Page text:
The Reddest Stars

July 06, 2014

Red stars

Photographer: Greg Parker
Summary Author: Greg Parker
The above photo shows the star Mu Cephei (the Garnet star) in the upper frame and CE Tauri (the Ruby star, 119 Tauri) in the lower frame. These are the two reddest, naked eye stars in the sky. Mu Cephei is a red supergiant (surface temperature of approximately 3,690 K) in the constellation of Cephus. It's often referred to as Herschel's Garnet Star. Mu Cephei (surface temperature of approximately 3,500 K) has a B-V index of +2.35 making it redder than 119 Tauri (in the constellation of Taurus). Its apparent magnitude is +4.08, making it brighter than 119 Tauri as well. Note that the Sun's surface temperature is 5,778 k.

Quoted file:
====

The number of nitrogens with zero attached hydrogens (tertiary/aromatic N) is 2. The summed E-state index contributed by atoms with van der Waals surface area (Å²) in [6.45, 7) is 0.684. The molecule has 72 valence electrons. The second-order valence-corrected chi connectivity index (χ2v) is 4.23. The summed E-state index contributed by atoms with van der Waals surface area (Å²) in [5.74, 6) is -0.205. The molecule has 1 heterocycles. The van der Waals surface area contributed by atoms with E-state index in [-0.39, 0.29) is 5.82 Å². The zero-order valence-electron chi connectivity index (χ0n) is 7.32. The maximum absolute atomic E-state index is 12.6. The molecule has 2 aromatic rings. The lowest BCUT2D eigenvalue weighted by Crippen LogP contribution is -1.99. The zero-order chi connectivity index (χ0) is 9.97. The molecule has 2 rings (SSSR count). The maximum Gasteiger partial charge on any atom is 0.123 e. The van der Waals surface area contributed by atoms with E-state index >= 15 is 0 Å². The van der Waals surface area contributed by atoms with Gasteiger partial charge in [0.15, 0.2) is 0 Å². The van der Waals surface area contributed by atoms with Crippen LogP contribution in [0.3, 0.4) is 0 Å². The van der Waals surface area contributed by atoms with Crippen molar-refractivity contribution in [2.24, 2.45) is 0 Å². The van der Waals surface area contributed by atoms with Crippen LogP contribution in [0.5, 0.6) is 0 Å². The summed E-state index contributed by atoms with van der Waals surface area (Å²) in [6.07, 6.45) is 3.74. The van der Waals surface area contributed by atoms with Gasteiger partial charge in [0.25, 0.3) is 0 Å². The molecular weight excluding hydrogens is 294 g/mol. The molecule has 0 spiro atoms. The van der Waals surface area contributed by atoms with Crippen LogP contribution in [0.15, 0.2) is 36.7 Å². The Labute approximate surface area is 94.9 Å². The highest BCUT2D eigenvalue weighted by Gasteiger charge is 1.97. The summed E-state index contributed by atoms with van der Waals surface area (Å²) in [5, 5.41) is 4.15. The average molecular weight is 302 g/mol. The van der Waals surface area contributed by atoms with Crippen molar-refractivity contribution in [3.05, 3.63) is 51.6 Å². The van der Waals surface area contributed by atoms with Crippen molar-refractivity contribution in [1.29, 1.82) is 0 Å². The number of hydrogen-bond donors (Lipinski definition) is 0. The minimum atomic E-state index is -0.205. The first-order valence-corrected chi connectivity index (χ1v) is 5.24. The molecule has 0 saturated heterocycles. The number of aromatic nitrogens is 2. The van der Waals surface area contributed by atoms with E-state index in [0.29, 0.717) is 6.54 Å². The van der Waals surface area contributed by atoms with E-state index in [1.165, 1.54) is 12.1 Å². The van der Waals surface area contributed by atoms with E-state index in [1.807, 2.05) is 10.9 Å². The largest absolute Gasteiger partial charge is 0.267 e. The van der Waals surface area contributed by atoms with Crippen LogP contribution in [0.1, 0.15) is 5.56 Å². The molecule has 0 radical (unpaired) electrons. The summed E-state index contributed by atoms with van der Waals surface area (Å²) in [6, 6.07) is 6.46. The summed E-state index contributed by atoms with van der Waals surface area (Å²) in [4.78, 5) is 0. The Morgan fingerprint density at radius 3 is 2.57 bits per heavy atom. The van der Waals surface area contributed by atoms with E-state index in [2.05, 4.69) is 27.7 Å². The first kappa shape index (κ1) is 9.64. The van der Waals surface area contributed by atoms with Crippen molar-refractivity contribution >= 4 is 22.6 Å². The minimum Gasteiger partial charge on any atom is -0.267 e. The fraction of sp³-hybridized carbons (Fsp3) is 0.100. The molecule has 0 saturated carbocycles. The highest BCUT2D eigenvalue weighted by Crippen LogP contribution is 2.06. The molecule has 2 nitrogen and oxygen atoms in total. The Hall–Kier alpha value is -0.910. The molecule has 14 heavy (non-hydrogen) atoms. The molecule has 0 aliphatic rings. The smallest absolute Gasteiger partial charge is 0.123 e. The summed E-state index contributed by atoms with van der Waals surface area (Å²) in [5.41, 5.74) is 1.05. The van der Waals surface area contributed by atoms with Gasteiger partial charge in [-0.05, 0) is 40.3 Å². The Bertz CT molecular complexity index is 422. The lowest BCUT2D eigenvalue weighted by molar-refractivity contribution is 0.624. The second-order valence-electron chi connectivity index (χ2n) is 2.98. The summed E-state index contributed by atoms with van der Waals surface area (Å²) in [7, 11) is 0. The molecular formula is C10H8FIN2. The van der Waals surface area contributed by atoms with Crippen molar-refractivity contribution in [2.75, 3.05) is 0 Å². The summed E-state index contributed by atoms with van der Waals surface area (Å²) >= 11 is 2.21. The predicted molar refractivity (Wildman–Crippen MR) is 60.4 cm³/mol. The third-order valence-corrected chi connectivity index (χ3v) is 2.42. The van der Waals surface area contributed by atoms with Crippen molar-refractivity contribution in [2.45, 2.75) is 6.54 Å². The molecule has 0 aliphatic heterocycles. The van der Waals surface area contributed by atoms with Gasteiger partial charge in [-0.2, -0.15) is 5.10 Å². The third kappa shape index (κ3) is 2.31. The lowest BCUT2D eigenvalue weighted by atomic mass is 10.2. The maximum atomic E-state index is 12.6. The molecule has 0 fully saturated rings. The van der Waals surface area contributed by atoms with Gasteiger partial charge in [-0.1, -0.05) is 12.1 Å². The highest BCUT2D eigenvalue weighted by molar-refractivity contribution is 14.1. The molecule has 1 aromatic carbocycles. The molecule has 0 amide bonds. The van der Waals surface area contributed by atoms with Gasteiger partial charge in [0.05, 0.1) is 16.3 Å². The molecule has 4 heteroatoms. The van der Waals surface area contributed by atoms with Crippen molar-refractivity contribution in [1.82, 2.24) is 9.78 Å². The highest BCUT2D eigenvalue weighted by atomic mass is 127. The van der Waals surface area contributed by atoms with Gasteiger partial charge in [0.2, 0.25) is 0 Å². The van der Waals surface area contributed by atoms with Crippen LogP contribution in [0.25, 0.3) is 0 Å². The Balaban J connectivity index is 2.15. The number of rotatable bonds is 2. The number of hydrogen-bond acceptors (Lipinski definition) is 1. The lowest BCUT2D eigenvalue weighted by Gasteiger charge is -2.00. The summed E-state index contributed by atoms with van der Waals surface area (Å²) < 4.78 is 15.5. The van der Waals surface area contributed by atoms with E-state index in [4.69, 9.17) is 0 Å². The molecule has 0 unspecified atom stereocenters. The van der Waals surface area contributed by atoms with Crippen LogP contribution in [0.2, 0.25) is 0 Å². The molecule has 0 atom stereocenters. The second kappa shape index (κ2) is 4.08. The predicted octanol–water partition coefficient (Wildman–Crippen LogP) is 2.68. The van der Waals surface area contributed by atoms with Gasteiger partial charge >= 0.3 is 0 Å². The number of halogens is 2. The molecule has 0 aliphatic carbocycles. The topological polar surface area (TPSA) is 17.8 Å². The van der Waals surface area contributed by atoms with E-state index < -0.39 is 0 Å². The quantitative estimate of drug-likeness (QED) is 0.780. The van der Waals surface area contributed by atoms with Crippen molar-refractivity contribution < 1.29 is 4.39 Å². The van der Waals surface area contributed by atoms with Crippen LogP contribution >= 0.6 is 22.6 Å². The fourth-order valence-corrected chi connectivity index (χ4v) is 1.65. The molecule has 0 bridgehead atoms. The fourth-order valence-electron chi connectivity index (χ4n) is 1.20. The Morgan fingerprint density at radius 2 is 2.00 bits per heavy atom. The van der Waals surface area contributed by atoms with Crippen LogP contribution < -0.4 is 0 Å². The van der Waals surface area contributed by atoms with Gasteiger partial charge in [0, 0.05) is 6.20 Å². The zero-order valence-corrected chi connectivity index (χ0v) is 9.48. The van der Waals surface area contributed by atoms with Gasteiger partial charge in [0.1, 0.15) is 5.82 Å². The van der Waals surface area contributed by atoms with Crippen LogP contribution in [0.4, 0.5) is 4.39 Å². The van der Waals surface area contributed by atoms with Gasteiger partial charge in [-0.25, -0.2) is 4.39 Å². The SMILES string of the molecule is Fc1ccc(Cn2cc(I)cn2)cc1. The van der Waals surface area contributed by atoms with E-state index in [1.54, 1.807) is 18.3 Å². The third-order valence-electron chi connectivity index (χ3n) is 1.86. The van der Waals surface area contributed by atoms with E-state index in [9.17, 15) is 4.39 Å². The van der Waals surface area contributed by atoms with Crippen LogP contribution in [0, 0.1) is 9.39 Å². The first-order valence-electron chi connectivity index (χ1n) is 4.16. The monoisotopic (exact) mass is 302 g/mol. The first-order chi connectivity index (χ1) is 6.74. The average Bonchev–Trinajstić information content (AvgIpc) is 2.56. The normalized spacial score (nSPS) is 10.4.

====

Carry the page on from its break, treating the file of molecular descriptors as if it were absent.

119 Tauri is an M-type, red supergiant. Its mean apparent magnitude is +4.32. 119 Tauri is one of the largest known stars -- a diameter of perhaps 600 times that of the Sun. The Ruby Star has a B-V index of +2/07. Note that the more positive the B-V index is, the redder the star.

At this stage, you might be thinking that Betelgeuse, Arcturus and Aldebaran must all be brighter and redder than the above two stars. They're all brighter, but none are redder. The B-V index for Arcturus is only 1.34, but its magnitude is a massive -0.05 making it the fourth brightest star in the night sky. For Aldebaran, the B-V index is a more impressive 1.78 but with a lower magnitude of 0.87. Finally, Betelgeuse comes in with a B-V index of 1.85 and a magnitude of 0.45. So, Mu Cephei and C.E.Tauri really are the brightest/reddest stars in the entire night sky.

Image Details: The image of 119 Tauri was taken using the Hyperstar III on a C11 and Mu Cephei was captured with the mini-WASP array at the New Forest Observatory. Both images were processed by Noel Carboni in Florida, U.S.